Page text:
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UK average earnings growth soared in the three months to May, accelerating to 7.3%, the fastest growth on record in a series going back to 2000. A record-high 24.3% jump in bonuses helped fuel the increase, but statisticians warned that the jump in bonuses is measured against depressed levels a year earlier. Regular pay, excluding bonuses, jumped by 6.6%, also a record high, the Office for National Statistics said Thursday.
Earnings were boosted by both easy year-ago comparisons, with the pandemic wreaking havoc with pay packages. Statisticians also cited compositional effects, with job losses hitting the lowest-paid hardest. Correcting for both those factors, ONS official estimate total earnings growth within a range of 3.9% and 5.1% and regular earnings growth between 3.2% and 4.4%.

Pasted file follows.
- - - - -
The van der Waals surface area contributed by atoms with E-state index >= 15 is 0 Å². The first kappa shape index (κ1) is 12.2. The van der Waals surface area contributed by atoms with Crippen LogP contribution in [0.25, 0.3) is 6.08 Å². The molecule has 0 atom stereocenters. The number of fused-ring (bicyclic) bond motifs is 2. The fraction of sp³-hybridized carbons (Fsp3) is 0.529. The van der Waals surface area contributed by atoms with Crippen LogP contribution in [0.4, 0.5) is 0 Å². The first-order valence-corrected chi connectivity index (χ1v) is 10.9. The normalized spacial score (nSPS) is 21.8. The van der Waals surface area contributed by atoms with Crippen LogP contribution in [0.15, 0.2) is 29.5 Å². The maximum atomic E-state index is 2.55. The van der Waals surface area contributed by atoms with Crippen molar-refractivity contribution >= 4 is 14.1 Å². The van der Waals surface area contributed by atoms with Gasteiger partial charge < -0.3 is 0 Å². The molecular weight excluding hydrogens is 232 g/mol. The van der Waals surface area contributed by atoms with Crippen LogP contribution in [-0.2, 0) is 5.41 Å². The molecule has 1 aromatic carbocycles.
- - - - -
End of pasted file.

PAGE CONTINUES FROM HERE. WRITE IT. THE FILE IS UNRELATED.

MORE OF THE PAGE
The outturn presents a dilemma for the Treasury, which will soon decide on whether to retain the "triple lock" on pensions payments, which adjusts for inflation by the highest of earnings growth in the May-July period, CPI growth (as measured in September) and 2.5% or the September CPI reading. Chancellor Rishi Sunak has evaded committing to the triple lock in recent interviews.